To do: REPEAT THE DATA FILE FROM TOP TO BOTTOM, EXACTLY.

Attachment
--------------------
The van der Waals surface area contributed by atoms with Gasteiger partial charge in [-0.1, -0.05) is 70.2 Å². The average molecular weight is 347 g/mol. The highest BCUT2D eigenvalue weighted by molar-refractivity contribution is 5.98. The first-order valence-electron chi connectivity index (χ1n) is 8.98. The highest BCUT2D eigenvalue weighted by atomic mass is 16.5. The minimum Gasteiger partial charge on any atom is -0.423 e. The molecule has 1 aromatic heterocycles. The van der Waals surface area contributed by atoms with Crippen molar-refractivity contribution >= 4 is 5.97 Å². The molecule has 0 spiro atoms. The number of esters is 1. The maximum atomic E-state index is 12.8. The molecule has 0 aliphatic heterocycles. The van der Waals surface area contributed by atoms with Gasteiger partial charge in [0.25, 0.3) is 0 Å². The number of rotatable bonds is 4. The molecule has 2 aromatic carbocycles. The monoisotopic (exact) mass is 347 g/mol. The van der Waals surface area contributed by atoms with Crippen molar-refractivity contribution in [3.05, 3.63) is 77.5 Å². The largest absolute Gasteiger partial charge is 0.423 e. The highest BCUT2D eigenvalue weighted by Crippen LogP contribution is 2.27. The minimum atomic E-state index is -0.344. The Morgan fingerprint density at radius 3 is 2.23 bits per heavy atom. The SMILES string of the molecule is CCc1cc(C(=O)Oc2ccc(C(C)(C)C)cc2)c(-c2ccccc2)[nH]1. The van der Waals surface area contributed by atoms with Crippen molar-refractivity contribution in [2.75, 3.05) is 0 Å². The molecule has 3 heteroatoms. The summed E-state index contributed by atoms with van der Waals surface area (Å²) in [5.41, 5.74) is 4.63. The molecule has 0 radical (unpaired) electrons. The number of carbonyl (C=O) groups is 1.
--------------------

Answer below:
The van der Waals surface area contributed by atoms with Gasteiger partial charge in [-0.1, -0.05) is 70.2 Å². The average molecular weight is 347 g/mol. The highest BCUT2D eigenvalue weighted by molar-refractivity contribution is 5.98. The first-order valence-electron chi connectivity index (χ1n) is 8.98. The highest BCUT2D eigenvalue weighted by atomic mass is 16.5. The minimum Gasteiger partial charge on any atom is -0.423 e. The molecule has 1 aromatic heterocycles. The van der Waals surface area contributed by atoms with Crippen molar-refractivity contribution >= 4 is 5.97 Å². The molecule has 0 spiro atoms. The number of esters is 1. The maximum atomic E-state index is 12.8. The molecule has 0 aliphatic heterocycles. The van der Waals surface area contributed by atoms with Gasteiger partial charge in [0.25, 0.3) is 0 Å². The number of rotatable bonds is 4. The molecule has 2 aromatic carbocycles. The monoisotopic (exact) mass is 347 g/mol. The van der Waals surface area contributed by atoms with Crippen molar-refractivity contribution in [3.05, 3.63) is 77.5 Å². The largest absolute Gasteiger partial charge is 0.423 e. The highest BCUT2D eigenvalue weighted by Crippen LogP contribution is 2.27. The minimum atomic E-state index is -0.344. The Morgan fingerprint density at radius 3 is 2.23 bits per heavy atom. The SMILES string of the molecule is CCc1cc(C(=O)Oc2ccc(C(C)(C)C)cc2)c(-c2ccccc2)[nH]1. The van der Waals surface area contributed by atoms with Crippen molar-refractivity contribution in [2.75, 3.05) is 0 Å². The molecule has 3 heteroatoms. The summed E-state index contributed by atoms with van der Waals surface area (Å²) in [5.41, 5.74) is 4.63. The molecule has 0 radical (unpaired) electrons. The number of carbonyl (C=O) groups is 1.